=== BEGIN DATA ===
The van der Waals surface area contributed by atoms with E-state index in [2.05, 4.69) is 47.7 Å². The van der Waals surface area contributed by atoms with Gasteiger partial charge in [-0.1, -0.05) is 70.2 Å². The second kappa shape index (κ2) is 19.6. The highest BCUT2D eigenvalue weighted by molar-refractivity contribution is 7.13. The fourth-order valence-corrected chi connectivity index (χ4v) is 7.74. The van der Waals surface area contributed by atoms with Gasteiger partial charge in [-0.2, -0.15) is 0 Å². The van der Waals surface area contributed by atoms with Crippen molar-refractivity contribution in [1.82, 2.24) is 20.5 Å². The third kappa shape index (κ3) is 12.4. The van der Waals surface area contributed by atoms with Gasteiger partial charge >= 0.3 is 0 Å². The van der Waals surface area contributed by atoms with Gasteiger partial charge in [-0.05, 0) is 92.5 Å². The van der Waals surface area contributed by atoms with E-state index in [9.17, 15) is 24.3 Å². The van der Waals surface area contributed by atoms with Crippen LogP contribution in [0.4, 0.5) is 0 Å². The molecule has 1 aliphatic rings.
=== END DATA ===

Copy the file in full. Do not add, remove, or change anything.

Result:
The van der Waals surface area contributed by atoms with E-state index in [2.05, 4.69) is 47.7 Å². The van der Waals surface area contributed by atoms with Gasteiger partial charge in [-0.1, -0.05) is 70.2 Å². The second kappa shape index (κ2) is 19.6. The highest BCUT2D eigenvalue weighted by molar-refractivity contribution is 7.13. The fourth-order valence-corrected chi connectivity index (χ4v) is 7.74. The van der Waals surface area contributed by atoms with Gasteiger partial charge in [-0.2, -0.15) is 0 Å². The van der Waals surface area contributed by atoms with Crippen molar-refractivity contribution in [1.82, 2.24) is 20.5 Å². The third kappa shape index (κ3) is 12.4. The van der Waals surface area contributed by atoms with Gasteiger partial charge >= 0.3 is 0 Å². The van der Waals surface area contributed by atoms with Gasteiger partial charge in [-0.05, 0) is 92.5 Å². The van der Waals surface area contributed by atoms with E-state index in [9.17, 15) is 24.3 Å². The van der Waals surface area contributed by atoms with Crippen LogP contribution in [0.4, 0.5) is 0 Å². The molecule has 1 aliphatic rings.